By Jared Chausow
By Katie Toth
By Elizabeth Flock
By Albert Samaha
By Anna Merlan
By Jon Campbell
By Jon Campbell
By Albert Samaha
Defections by these disgruntled Greenies alone may be big enough to hand defeat to the guy who once single-handedly forced a U.S. Senate ethics investigation of Al D'Amato.
So, the least a newspaper that urged its readers to vote for Green in the primary can do is provide a guided tour through the arguments and explain why, at the end of the day, some of us are sticking with him anyway.
First things first. When Rudy Giuliani demanded an extra 90 days in office, Freddy Ferrer stood tall, and Mark Green pulled an el foldo. It's as simple as that, right?
Well, not quite. If you're going to slam Green for going along with Giuliani, then it's at least worthwhile to take a hard look at how Ferrer handled the matter. Unlike Green, who made an almost snap judgment, responding to Giuliani in less than four hours, Ferrer took his time. Although he later said he had decided the issue in his own mind as soon as he left the meeting with the mayor, he waited until late the next day before announcing his decision. In fact, he waited until after Green made his own announcement, thus clearing the way for his stand for, as he put it, "the majestic principles of democracy." Ferrer knew his decision was in sync with the black and Latino voters whose ballots had pushed him into first place on primary night. And having scored an anemic 7 percent of white voters in the primary, Ferrer also saw an opportunity to haul in a large catch of disaffected liberal Green supporters.
For most pro-Ferrer and pro-Green voters, the subtext of giving Giuliani additional time in office was that it would mean that much more in the way of repressive, anti-poor policies. But it's worth noting that Ferrer himself never said a word out loud about that. In a speech the next day, the Bronx borough president hailed Giuliani as "a shining example of what it means to be a leader in times of crisis." He added, "I did not say no to the mayor. I said yes to democracy."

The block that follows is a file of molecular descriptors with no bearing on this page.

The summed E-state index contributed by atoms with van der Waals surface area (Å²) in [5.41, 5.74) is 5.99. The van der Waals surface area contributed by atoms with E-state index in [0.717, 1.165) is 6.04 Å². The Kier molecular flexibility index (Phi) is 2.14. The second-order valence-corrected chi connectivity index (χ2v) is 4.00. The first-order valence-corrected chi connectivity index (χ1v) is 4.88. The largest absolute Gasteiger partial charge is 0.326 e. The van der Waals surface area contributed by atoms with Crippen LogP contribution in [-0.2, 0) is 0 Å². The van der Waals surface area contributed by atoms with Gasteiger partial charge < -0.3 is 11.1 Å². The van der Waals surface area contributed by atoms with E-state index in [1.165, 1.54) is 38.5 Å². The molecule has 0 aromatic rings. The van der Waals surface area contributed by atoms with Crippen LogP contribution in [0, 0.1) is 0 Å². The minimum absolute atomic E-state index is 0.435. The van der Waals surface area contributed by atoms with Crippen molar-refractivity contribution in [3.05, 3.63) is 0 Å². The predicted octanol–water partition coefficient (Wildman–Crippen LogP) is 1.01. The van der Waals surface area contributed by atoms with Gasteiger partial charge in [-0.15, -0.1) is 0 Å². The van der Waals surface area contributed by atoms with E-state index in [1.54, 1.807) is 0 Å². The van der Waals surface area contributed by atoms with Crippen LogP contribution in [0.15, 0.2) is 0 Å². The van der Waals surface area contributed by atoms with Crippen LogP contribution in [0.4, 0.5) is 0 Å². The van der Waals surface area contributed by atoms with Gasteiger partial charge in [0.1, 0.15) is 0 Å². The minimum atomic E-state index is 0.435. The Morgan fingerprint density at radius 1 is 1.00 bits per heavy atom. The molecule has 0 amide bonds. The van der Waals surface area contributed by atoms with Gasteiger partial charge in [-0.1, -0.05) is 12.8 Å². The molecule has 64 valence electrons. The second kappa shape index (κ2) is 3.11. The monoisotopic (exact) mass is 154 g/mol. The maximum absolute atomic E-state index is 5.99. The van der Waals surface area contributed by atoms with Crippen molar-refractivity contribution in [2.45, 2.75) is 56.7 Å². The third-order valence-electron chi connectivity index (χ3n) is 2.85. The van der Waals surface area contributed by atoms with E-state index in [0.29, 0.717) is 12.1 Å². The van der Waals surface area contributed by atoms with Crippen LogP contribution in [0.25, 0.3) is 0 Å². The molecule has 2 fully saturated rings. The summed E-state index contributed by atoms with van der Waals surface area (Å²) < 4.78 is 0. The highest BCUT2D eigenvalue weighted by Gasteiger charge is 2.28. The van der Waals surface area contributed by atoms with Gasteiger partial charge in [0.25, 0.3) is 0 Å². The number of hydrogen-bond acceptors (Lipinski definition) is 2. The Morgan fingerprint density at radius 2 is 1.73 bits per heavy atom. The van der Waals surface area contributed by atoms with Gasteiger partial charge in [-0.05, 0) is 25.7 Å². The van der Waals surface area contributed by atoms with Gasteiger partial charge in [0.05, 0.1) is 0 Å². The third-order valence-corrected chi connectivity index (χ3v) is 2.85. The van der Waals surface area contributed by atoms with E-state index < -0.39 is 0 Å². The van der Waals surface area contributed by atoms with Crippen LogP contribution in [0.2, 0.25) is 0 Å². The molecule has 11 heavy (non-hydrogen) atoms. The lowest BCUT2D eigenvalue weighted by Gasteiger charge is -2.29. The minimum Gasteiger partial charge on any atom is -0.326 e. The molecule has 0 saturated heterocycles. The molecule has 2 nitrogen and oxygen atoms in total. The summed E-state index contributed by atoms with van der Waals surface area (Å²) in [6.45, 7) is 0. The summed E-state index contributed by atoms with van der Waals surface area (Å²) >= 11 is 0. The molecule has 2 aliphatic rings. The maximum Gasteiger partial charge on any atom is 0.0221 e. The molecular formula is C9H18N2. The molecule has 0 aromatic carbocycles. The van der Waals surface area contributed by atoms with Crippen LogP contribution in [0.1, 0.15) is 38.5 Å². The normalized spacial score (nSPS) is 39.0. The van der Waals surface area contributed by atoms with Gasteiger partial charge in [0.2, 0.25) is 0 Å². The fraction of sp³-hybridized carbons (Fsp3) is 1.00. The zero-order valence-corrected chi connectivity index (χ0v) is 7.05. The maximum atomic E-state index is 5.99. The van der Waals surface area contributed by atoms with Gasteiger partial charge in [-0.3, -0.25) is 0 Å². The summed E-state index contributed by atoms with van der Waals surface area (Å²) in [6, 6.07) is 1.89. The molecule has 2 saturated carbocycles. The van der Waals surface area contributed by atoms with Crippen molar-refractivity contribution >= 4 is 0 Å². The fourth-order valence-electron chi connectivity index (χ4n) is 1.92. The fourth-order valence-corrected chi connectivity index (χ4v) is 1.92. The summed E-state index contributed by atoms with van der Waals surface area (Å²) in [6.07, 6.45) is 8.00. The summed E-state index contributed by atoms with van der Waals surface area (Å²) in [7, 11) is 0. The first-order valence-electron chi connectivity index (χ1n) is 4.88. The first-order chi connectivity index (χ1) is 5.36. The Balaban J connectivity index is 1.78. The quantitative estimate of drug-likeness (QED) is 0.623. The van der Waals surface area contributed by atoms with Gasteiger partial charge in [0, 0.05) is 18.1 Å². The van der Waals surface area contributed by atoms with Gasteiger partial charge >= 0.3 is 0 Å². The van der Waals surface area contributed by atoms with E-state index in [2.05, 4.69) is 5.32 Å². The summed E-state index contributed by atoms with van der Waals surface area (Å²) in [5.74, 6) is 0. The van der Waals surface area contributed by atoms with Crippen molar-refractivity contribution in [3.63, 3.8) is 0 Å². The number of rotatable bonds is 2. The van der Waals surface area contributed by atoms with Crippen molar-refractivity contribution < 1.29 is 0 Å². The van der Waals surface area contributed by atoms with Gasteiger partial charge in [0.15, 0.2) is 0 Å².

That wasn't all Ferrer said. In lieu of the extension, Ferrer offered Giuliani the job of running the multibillion-dollar reconstruction agency, a post that packs enough potential clout to make Robert Moses drool. Giuliani declined, as Ferrer surely assumed he would. But if the central objection to giving Giuliani more time in office was that he would continue his anti-minority, anti-labor ways, why try to have it both ways by offering him even greater power in your administration, a post that would make Giuliani into a kind of shadow mayor, haunting whoever held City Hall?
Right, but none of that explains why Green caved in the first place.
The bottom-line reason why Green went along with the man he had spent the prior seven and a half years criticizing appears to be this: He wanted to. Ever since he entered the race, mainstream media pundits have labeled Green a wild-eyed radical posing as a moderate, an ultraliberal politician who shouldn't be trusted with the levers of power. Now, in the midst of the city's greatest crisis, he had what he perceived as an opportunity to prove himself responsible.
And despite all the talk that the city can do just fine without Giuliani and his crew come January 1, there are real reasons to make sure that there is what Green later dubbed "a seamless transition." For one thing, come the general election on November 6, the entire current administration is going to be outtahere, headed for whatever new jobs they can find. And as tempting as it may be to say, "good riddance," whoever wins that election is going to need a lot of support from the outgoing upper- and middle-level administrators, particularly given the immense rebuilding tasks ahead and the now far more complicated intertwining between city and federal assistance in the wake of the September 11 attack.